Known to be the last city built and inhabited by the Maya, it is thought to have morphed into a religious center for priests that remained active during the Spanish invasion. By the end of the 16th century, Old World diseases and epidemics brought by the Spanish had decimated the Maya population and Tulum was abandoned. After entering the ruins through one of five doorways in the ruin’s 5-metre (16-feet) high fortress walls, visitors enter a sun-baked compound with gently rolling hills and more than 60 principal and secondary Mayan buildings or structures. Although we have walked these grounds many times, we always learn something new about Tulum’s noble past with each visit.
Cobá: “Waters Stirred By The Wind”
Many moons ago a good friend told me Cobá was his favorite Mayan archeological site. I wholeheartedly agree as these Cobá’s ruins are definitely a “must see” and provides a fertile landscape for channeling your inner Indiana Jones. Less crowded and with fewer visitors than at Chichén Itza or Tulum, Cobá comes closest to being a lost city in the jungle. Cobá, is a Yucatec Maya name which translates as “waters stirred by the wind”, which seems appropriate given the location of its expansive ancient ruins surrounded by two large crocodile-infested lagoons. Centrally and conveniently located just 48-kilometres (30-miles) northwest of Tulum and 60-kilometres (37-miles) southeast of Valladolid, archeologists estimate Cobá was abandoned when the Spanish conquered the Peninsula around 1550. Cobá’s history remained unknown for centuries as the site was not visited by modern day explorers until the 1920’s because the site was inaccessible due to its impenetrable dense jungle and the Caste War of Yucatán (1847–1901).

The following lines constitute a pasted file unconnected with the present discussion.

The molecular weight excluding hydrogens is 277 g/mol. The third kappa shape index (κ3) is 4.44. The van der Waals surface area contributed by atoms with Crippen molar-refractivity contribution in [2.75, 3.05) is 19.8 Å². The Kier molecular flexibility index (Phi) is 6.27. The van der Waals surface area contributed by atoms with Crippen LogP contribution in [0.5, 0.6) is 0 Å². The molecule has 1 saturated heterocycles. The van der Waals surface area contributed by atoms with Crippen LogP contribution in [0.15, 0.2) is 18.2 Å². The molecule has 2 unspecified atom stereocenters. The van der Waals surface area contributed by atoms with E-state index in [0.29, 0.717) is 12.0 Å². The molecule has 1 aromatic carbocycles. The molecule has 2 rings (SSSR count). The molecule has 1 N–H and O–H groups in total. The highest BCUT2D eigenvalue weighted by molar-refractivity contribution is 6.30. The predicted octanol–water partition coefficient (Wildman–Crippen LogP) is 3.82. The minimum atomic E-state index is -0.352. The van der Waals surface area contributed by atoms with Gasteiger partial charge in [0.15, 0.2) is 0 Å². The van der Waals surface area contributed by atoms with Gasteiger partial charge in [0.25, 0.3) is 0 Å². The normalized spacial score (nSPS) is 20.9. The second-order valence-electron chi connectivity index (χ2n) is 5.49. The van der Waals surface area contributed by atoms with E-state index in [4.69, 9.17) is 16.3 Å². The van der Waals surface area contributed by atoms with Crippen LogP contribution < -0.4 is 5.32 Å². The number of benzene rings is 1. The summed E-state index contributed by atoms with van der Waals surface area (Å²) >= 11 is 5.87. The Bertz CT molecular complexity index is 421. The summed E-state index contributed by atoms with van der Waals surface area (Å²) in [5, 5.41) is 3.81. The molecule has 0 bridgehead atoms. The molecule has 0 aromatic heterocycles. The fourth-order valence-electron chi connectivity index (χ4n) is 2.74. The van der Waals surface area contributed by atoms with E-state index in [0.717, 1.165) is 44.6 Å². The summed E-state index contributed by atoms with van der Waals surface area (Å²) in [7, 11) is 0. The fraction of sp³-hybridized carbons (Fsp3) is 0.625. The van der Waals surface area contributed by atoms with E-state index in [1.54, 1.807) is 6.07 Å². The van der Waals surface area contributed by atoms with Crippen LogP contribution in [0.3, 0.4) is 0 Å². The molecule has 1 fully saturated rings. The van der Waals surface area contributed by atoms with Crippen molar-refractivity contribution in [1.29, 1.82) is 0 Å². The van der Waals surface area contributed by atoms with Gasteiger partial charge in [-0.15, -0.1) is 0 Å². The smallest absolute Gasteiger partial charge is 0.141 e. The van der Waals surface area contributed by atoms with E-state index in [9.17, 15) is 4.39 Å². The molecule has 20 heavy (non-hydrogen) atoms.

Archaeologists believe Cobá was one of the most important Mayan settlements as their design and purpose was very different from other Maya cities. Cobá is not a single site, but a large group of man-made ruins spread over more than 80-square kilometres (30-square miles). Over 16 “white limestone roads” called sacbes that originate at the main pyramid and stretch out through the jungle in the four cardinal directions; north, south, east and west. These highways, ranging in width from 3.5 to nine metres (10 to 30-feet), were constructed for commerce. Goods were transported along the sacbes at night when temperatures were cooler than during daylight. Under the moonlight, the white limestone would be illuminated and light the causeway for travellers. Evidently, the ingenuity required to construct these wide and long roadways exceeded that needed to construct Maya stone buildings and temples.